The Game Itself

The game itself is unlike any MMO out there today. The quests you’d normally find in an MMO like New World, which are obnoxious fetch quests which blend together boringly, are outstanding experiences in OSRS. The writing is witty, the content in quests are unique, and the rewards aren’t just disgusting amounts of XP required to get your next level, but instead one of kind items or access to new methods of playing that completely alter how convenient it is to play a certain way.

The skilling can be click intensive and difficult, or relaxed and AFK, depending on your mood. And the game is built in such a way that, although you’re playing with thousands of other people, you don’t need to interact with them to make your account stronger. The game has the resources required to be completely self sufficient built right into it. This is why many players opt to play as ‘iron’ men and women, to show that they refuse to trade with other people or get help during bossing. Although you could take part in the thriving in-game economy if you wanted to.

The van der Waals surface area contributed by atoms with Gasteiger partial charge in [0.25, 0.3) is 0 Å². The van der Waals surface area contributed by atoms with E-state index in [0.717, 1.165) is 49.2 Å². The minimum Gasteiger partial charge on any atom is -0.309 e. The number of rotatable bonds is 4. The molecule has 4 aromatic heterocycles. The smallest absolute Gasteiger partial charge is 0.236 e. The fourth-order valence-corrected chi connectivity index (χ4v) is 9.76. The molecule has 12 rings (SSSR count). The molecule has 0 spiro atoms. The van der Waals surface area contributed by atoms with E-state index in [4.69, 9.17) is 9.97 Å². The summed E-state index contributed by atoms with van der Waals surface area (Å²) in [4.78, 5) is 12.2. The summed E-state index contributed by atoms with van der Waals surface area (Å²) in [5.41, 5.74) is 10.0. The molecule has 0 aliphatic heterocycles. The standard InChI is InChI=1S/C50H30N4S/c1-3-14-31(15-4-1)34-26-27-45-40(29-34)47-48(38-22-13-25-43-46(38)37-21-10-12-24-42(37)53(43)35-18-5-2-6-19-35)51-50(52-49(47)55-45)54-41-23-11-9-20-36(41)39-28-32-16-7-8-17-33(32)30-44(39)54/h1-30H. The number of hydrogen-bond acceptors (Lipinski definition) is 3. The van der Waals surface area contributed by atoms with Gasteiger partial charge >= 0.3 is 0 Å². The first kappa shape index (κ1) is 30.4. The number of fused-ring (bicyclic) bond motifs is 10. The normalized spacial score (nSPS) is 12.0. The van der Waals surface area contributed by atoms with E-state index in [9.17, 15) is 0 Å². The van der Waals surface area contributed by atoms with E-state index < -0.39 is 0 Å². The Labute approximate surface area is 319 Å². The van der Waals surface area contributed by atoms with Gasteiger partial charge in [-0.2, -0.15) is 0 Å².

Speaking of in-game economy, the market in OSRS is directly tied to the progression of an account. In short, this means that when you go and level a skill like woodcutting, say, you can sell the logs you get from leveling directly into the in-game market. Using the wealth you’ve gained from that, you can buy fishing bait and a rod to train your fishing. Then, afterward, you can sell the fish and buy weapons to train combat skills and get valuable drops. And so the cycle continues. The in-game economy in most MMO’s, which throws early-game content right out the window, isn’t there to be seen in OSRS. Instead, OSRS’s economy is thriving for a level 3 player in just the same way it is for a maxed player because everyone needs all kinds of resources, and all the time.